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Make NAM work!

This is the minimal set of actions required to start your NAM experience.

Install components

When running the NAM installation, pay attention to the order in which you install your components. The NAM Console and NAM Server are standard Windows installation packages. Make sure you have access to the Microsoft SQL Server before you start the installation. NAM Probe is a Linux installation package. See the detailed installation instructions below.

Install NAM Console

Install NAM Server

Install NAM Probe

Get components working together

Get the licenses. See Licensing.

Set it all up in the NAM Console. Add all the installed components to your NAM Console and assign data sources to your report servers. Your primary data source will most probably be NAM Probe. However, depending on your monitoring needs, these can also be AppMon UEM, Synthetic, or Enterprise Synthetic. See Devices.

Obtain good traffic

Your NAM Probe needs to sniff good traffic in order to provide good monitoring data. You can use SPAN (port mirroring) or Tap to let your NAM Probe sniff the traffic.

You activated your SPAN or Tap and connected your NAM Probe using its sniffing interface. Good job! Now, make sure you feed your NAM Probe with good quality data. When your system is up and running, we provide a set of tools that will help you troubleshoot the SPAN configuration issues. See Traffic diagnostics report.

Check the resources of your switch first

Your switch needs free resources (processor, memory) to process port mirroring. You need to verify the current consumption before you activate your SPAN. Make sure there's a lot left for performing the port mirroring.

Get rid of non-IP traffic

First things first. What you really need for your NAM Probe is a client-server data exchange, which basically means IP traffic. Make sure you filter out the non-IP traffic on your SPAN

Get unicast traffic

Make sure you are getting unicast traffic for the services you're about to monitor. Just multicast traffic will not get you any good results.

Beware of duplicates

If you span different ports to a single destination port (or if you  span a VLAN to a destination port), it is likely that some communication will be seen several times: as an example, if you span port A and port B to port C, all communications going from port A to / from port B will be copied twice to port C.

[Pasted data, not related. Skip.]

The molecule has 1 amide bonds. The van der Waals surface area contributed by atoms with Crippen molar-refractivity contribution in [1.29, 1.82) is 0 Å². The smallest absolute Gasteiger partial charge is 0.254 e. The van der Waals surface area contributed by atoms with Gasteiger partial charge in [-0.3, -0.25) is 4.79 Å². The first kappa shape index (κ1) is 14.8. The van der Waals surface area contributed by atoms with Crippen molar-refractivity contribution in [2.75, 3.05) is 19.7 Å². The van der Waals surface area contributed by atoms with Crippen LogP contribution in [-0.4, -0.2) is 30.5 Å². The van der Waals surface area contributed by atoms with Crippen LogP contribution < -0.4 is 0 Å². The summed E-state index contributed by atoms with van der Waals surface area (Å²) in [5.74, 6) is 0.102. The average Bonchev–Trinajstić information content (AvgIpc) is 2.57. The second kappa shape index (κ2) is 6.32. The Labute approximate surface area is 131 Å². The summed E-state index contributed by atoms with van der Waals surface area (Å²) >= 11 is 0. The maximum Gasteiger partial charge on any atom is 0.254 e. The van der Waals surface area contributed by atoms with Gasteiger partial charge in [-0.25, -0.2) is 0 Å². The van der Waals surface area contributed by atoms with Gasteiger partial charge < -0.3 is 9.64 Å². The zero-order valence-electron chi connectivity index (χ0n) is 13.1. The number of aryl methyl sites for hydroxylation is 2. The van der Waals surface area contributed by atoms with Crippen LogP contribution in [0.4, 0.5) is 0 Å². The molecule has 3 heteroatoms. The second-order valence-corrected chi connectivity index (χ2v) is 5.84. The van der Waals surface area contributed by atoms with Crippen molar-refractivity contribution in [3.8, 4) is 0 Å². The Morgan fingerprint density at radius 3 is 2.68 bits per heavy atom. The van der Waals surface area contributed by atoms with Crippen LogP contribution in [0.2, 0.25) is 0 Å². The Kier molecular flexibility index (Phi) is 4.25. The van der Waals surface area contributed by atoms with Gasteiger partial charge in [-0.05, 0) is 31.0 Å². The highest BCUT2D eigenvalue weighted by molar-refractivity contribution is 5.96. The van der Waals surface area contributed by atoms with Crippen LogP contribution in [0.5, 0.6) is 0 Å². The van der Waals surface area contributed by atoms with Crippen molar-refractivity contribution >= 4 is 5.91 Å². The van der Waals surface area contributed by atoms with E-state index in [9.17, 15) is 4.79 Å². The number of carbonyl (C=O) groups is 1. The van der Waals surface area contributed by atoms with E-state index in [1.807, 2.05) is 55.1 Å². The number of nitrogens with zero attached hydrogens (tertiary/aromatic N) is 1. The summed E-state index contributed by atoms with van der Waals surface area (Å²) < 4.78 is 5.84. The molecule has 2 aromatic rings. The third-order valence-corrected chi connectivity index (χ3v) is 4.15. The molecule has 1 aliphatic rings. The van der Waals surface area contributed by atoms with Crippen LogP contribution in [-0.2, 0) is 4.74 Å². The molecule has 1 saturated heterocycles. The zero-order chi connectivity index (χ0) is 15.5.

You must have a way to deduplicate traffic before you analyze, otherwise, you are likely to draw bad conclusions.

Make sure you are not dropping packets

If you are spanning several ports to one, it is likely that the sum of the capacity of all source ports exceeds the capacity of the destination port. In that case, you need to evaluate the risk of oversubscription of the destination port. Check Traffic diagnostics report and if you see dropped packets, see if this helps:

  1. Measure the level of usage of each source port before you activate the SPAN.
  2. Check that there is no oversubscription on the destination interface  of the switch (the traffic sent is lower than the maximum capacity).

Avoid errors on the interfaces

You may get some errors on the source and destination ports: you should check that there is no checksum, CRC errors (in your switch management interface).

Make sure you are seeing traffic both ways

Response time measurement needs to see the requests… and the responses and to measure the time intervals between them. If you see traffic only Client to Server or Server to Client, you will not get any meaningful data.

NAM workflow

See NAM workflow to walk through some typical analysis procedures with NAM.